One aspect of digital transformations that seems to be common-sense among people who are in or who help companies go through this process is that what is most difficult is not the digital and technology changes, but the cultural and mindset changes needed to make a successful transformation. In this article, I’ll go a bit deeper in these needed cultural and mindset changes in the hope that we can better understand and tackle the obstacles that hinders the journey through successful digital transformations.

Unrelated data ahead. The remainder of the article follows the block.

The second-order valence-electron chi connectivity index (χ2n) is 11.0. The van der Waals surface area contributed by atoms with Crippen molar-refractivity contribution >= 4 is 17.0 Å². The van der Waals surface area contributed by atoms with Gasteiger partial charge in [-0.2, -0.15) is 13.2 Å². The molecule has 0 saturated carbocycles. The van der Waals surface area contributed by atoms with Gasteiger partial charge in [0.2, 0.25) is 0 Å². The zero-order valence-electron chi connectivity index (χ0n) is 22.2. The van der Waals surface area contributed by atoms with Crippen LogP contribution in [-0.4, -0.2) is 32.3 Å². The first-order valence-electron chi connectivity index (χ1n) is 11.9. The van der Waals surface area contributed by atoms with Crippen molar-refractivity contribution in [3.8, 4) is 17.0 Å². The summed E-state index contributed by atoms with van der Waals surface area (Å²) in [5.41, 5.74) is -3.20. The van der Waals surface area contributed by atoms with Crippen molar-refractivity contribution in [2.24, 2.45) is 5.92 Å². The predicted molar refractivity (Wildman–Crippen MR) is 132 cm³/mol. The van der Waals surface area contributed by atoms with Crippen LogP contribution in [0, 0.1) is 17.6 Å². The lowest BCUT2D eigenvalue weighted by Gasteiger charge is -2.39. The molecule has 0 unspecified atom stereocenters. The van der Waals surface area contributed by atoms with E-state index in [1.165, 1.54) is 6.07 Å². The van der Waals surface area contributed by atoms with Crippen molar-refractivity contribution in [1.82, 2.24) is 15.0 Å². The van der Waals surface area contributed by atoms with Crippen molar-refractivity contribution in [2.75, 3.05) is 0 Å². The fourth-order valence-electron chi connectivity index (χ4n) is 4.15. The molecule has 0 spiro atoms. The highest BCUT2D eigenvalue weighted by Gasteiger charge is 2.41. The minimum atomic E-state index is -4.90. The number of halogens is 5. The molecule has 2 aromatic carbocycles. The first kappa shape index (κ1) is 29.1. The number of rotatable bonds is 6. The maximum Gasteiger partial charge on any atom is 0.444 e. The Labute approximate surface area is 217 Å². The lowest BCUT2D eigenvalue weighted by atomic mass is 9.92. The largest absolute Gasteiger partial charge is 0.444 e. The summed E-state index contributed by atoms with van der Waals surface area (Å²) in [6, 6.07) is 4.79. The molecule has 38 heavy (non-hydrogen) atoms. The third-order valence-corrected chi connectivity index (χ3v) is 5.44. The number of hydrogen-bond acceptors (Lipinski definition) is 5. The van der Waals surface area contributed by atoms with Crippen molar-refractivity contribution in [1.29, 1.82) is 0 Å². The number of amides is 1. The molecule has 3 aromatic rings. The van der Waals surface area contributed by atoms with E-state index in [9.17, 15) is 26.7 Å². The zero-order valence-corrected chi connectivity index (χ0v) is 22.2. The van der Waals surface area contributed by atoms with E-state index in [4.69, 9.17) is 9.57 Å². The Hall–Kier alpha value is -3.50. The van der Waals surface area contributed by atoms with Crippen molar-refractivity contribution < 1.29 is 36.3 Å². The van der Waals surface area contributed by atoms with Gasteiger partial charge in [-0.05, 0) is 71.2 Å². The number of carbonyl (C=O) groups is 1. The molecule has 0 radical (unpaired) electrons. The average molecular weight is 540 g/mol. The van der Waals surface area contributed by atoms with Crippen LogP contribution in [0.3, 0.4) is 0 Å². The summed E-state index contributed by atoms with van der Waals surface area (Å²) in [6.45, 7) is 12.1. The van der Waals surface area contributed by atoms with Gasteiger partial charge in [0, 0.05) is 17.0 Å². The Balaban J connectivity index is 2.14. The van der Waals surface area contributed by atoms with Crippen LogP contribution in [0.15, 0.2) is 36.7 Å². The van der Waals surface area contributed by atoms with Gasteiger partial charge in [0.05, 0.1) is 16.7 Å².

I worked almost my entire career in tech companies, i.e., companies where technology was the product. My own company, back in the early 1990s, was an internet service provider. Then I worked at a data center called .comDominio which was eventually acquired by Equinix. After that, I worked at Locaweb, the biggest internet service provider in Brazil, and Conta Azul, an ERP platform that connects small business owners to their accountants and everything they need to run their business. I joined Gympass in 2018. Gympass sells a corporate benefit to companies, so they can offer to their employees access to a network of gyms and studios, and more recently other well-being services like meditation, nutrition, and mental health support. For Gympass, the technology is not the product, it is a tool to potentialize their core product. That got me thinking about the power of digital to substantially potentialize non-digital businesses. And that was my main motivation to join Lopes, the biggest real estate company in Brazil, a company founded in 1935 that made a follow-on offering in the stock market in late 2019 to raise funds to invest in their digital transformation. I’ve been working at Lopes since mid-2020 and I’ve been learning a lot in this digital transformation journey.